From Our Future
Whom among us, upon hearing of the grave and perhaps existential threats now facing the Republican Party, is entirely immune to the siren song of schadenfreude? Who from the liberal classes can entirely resist the temptation, when reading about the bitter divisions now rending the GOP, to mutter, "Now that's a god damn shame," and then issue forth with a soft and mordant chuckle?
And as Donald Trump spirals down ever further, his descent into humiliation propelled by his own pheromonal and lubricious self-regard, what right-thinking human being can resist whispering a quaint saying of yesteryear? You know the one:
It couldn't happen to a nicer guy.
Any description of today's Republican right needs a trigger warning, and this one's no exception. We keep getting additional revelations of Trump abuses, each more shocking than the last. As of this writing, the latest involve new charges of sexual assault and the backstage ogling of half-dressed (or less) teenaged girls.
And as Trump dominated the airwaves, an unexplained rash of scary-clown sightings was reported across the United States. These are strange times indeed for the American psyche.
As the nation learned more about the GOP nominee, his poll numbers fell faster than the revenue projections in a Trump bankruptcy proceeding. Republicans began falling all over themselves to repudiate their leader's behavior -- even though many still endorsed his candidacy. Their motto? "Hate the sin, love the candidate."
Their professed outrage mustn't become a "get out of jail free" card for their own misogyny and bigotry. Trump is not an aberration in the Republican Party's history. He is its culmination, the poisonous fruit of a foul plant. He is his party's sniffling, lascivious id.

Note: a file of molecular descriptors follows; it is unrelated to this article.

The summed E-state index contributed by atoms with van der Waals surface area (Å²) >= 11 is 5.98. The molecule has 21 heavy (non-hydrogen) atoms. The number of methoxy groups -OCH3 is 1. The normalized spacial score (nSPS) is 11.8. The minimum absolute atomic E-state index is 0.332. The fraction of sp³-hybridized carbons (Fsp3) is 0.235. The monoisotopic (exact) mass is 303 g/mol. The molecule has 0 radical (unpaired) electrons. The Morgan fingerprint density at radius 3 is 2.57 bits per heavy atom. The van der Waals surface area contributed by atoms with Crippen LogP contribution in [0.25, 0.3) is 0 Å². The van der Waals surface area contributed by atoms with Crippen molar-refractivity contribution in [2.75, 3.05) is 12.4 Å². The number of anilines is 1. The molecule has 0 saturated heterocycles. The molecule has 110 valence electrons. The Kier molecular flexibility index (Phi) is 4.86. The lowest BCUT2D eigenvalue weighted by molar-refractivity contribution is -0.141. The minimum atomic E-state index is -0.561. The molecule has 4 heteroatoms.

Parties, like people, eventually get the face they deserve. The Republicans deserve Trump's -- a face that took on so many hostile expressions in the last debate that they could have illustrated the Big Book of American Scowls. His is the face of the true GOP, the red, angry, babylike yowling face of the American right.
They're Dorian Gray, and Trump is their picture.
Some Republican donors who contributed to the Trump campaign are now reportedly asking for their money back. They've forgotten the old capitalist maxim: You break it, you buy it.
Meanwhile, many of the male Republican politicians rejecting Trump said his behavior offended them as "the fathers of daughters," a posture that's patriarchal and possessive -- not to mention hypocritical.
Where was their concern for America's women -- their daughters or anyone else's -- when their Republican colleagues in Virginia were trying to force women to undergo the invasive procedure known as a transvaginal ultrasound as punishment for behavior they didn't like? Trump may have spoken of grabbing women's bodies, but they tried to do the same thing with their legislative authority, rather than their hands.
Where was their concern for the women of America when the Republican attorney general in Kansas was attempting to pry open women's most private medical records?
Where were they when the Republican economic agenda began disproportionately harming women?